nes tensions intrinsic to the creation of a “smart” electrical power grid. Dr. Slayton received the United States Presidential Early Career Award for Scientists and Engineers, for her NSF CAREER project. She was an AAAS Mass Media Science and Engineering Fellow and previously worked as a science journalist. Dr. Slayton earned a PhD in physical chemistry from Harvard University.
Feb. 11, 2021 Talk: How managed security and technology are redefining how insurance operates in society
Speaker. Dr. Shauhin Talesh
Existing research suggests an increasing prevalence and reliance on data and technology across significant segments of society. This often takes the form of datafication, information capitalism, and involves data brokers. However, there has been less focus on the processes and mechanisms through which data and technology influence particular industries. Using cybersecurity as an area of focus, this study explores how data and technology influence how the insurance industry operates. We focus on cyber insurance, an area where insurers historically have lacked large actuarial data and have faced challenges on how to manage this risk. Drawing from interviews with over sixty persons in the insurance industry, analysis of big data, insurance applications, and industry materials, we find that technology is the mechanism through which insurers regulate. In addition to risk management, we explore how technology and managed security influence the underwriting, pricing, advertising, and purchase of insurance. We explore the implications of the rise of insur-tech for the insurance industry, cybersecurity, and society.
Professor Talesh is an interdisciplinary scholar whose work spans law, sociology, and political science. His research interests include the empirical study of law and business organizations, dispute resolution, consumer protection, insurance, and the relationship between law and social inequality. Professor Talesh’s most recent empirical study addresses the intersection between organizations, risk, and consumer protection laws, focusing on private organizations’ responses to and constructions of laws designed to regulate them, consumers’ mobilization of their legal rights and the legal cultures of private organizations. Professor Talesh’s scholarship has appeared in multiple law and peer-reviewed social science journals including Law and Society Review and has won multiple awards in Sociology, Political Science and Law & Society.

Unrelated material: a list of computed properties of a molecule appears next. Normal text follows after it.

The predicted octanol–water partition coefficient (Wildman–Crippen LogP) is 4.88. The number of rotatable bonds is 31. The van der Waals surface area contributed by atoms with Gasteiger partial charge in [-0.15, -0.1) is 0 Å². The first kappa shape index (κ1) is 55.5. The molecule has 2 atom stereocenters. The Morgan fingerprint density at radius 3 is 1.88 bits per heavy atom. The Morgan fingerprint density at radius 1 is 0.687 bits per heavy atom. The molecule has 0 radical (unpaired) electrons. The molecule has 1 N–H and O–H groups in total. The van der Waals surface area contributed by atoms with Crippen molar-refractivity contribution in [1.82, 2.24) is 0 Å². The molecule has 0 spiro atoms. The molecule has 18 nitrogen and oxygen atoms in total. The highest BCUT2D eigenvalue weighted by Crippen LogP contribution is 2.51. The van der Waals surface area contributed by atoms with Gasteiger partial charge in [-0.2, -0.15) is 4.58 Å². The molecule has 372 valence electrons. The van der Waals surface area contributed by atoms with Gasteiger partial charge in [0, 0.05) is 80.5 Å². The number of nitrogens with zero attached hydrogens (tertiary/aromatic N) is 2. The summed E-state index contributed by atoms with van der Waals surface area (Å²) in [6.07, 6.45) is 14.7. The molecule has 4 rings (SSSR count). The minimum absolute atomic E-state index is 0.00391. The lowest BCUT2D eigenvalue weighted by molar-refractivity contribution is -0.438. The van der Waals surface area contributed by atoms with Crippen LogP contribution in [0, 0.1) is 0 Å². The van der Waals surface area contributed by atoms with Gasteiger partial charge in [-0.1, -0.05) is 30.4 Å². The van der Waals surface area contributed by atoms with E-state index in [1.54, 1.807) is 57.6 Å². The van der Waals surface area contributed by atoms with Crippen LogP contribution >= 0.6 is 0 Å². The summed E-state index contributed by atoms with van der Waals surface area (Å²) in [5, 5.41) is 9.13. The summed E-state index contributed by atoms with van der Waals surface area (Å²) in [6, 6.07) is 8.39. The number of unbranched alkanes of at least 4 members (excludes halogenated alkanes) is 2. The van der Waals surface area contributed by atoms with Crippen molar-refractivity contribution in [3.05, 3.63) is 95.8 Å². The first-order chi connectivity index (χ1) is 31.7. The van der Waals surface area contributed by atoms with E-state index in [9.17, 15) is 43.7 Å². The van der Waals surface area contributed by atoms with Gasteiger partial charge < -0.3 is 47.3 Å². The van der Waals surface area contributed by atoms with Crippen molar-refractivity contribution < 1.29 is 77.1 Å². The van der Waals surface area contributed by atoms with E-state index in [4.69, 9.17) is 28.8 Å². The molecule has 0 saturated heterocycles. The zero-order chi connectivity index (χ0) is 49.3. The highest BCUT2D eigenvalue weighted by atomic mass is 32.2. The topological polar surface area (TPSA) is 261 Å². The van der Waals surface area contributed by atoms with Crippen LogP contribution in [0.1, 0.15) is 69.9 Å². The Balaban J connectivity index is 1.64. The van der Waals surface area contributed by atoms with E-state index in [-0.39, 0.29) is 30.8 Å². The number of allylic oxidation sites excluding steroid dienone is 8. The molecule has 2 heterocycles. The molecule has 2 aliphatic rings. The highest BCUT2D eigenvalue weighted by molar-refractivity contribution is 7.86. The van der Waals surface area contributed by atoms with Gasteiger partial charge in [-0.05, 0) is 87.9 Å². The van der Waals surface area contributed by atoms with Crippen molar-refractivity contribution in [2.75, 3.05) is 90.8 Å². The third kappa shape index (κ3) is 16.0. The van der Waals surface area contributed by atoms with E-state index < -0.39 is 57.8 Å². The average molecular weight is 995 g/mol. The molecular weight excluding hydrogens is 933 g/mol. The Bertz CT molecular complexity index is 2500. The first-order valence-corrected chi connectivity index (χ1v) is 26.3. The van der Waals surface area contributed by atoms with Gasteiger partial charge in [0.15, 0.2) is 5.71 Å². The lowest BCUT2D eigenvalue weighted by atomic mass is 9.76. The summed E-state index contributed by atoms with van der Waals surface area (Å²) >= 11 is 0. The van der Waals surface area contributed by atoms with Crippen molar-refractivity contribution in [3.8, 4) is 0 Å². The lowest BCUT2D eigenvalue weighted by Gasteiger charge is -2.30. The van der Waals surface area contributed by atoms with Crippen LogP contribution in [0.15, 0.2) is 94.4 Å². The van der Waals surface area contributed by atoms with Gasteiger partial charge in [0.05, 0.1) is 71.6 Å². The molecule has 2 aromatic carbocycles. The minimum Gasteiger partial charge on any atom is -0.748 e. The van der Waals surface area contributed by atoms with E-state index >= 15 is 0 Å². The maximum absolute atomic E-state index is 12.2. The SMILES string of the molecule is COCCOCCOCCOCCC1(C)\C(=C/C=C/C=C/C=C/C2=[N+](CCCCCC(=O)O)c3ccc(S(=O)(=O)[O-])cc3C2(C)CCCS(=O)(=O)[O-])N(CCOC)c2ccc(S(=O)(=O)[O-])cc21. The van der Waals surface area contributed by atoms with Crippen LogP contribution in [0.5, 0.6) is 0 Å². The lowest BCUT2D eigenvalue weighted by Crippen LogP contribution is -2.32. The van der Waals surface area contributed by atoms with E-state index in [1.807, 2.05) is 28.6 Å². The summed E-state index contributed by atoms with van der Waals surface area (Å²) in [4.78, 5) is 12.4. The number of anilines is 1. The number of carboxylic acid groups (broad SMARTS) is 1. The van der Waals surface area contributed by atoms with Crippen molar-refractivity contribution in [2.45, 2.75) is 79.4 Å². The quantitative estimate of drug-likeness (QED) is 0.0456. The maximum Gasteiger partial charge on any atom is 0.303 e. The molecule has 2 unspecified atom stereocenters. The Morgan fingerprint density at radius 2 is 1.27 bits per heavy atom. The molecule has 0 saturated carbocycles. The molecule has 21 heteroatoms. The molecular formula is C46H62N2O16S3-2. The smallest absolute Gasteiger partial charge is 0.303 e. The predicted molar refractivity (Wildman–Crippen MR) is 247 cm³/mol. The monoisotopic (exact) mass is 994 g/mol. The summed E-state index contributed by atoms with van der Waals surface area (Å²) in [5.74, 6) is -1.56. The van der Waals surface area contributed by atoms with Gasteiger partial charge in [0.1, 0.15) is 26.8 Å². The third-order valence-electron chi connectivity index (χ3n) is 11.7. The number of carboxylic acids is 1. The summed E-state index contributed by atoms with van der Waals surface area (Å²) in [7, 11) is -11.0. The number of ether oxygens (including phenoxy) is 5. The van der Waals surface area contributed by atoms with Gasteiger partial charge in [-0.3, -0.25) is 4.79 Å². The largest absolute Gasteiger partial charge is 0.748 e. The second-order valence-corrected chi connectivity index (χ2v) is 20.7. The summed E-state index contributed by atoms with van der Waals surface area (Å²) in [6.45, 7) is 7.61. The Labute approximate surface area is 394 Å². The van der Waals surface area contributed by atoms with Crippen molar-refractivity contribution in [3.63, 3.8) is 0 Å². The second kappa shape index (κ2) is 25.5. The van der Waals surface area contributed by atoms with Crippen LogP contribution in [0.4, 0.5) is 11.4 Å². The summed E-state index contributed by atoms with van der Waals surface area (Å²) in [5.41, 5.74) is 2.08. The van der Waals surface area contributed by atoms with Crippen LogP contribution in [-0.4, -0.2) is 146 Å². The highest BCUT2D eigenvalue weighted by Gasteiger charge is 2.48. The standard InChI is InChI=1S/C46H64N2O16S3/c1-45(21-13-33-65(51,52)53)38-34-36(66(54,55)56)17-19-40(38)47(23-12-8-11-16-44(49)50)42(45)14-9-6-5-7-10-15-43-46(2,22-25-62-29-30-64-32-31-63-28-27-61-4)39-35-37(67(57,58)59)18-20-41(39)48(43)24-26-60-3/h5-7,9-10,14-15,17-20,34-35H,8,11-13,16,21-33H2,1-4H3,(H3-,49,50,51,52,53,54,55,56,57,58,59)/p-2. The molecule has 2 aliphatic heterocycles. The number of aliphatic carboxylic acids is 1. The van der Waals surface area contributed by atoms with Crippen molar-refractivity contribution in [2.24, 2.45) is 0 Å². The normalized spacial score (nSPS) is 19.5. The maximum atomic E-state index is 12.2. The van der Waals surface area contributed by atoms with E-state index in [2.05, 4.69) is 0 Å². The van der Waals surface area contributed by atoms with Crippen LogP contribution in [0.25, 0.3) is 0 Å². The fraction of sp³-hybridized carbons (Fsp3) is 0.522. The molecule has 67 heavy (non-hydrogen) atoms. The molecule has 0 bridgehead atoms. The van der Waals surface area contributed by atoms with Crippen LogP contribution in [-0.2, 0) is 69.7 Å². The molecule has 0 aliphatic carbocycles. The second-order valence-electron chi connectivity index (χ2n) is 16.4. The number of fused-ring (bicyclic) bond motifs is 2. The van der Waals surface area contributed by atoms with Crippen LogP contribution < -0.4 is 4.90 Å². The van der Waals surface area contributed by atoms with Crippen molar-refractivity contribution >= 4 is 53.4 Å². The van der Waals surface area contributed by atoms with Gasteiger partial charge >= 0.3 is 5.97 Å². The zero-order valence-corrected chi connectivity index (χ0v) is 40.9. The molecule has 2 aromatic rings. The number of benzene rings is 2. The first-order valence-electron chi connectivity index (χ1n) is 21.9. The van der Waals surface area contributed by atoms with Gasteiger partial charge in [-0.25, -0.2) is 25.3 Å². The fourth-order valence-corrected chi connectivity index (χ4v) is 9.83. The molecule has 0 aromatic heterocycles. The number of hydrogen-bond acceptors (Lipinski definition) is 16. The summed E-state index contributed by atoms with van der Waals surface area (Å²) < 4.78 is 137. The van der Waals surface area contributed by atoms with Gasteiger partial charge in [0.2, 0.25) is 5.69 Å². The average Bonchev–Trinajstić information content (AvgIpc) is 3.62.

Please contact Professor Talesh about copies of the presentation slides or his working paper.
Dec. 11, 2020 Talk: The simulation of scandal: Hack-and-leak operations, the Gulf States, and U.S. politics
Speaker: Dr. James Shires
Four hack-and-leak operations in U.S. politics between 2016 and 2019, publicly attributed to the United Arab Emirates (UAE), Qatar, and Saudi Arabia, should be seen as the “simulation of scandal” — deliberate attempts to direct moral judgment against their target. Although “hacking” tools enable easy access to secret information, they are a double-edged sword, as their discovery means the scandal becomes about the hack itself, not about the hacked information. There are wider consequences for cyber competition in situations of constraint where both sides are strategic partners, as in the case of the United States and its allies in the Persian Gulf.
James Shires is an Assistant Professor at the Institute for Security and Global Affairs, University of Leiden, and a fellow with the Cyber Statecraft Initiative at the Atlantic Council. He has written many articles and policy papers on cybersecurity, disinformation, and international politics, and has won awards from the Hague Program on Cyber Norms, the German Marshall Fund and the International Institute for Strategic Studies. His forthcoming book “The politics of cybersecurity in the Middle East” will be available from Hurst/Oxford University Press in summer 2021.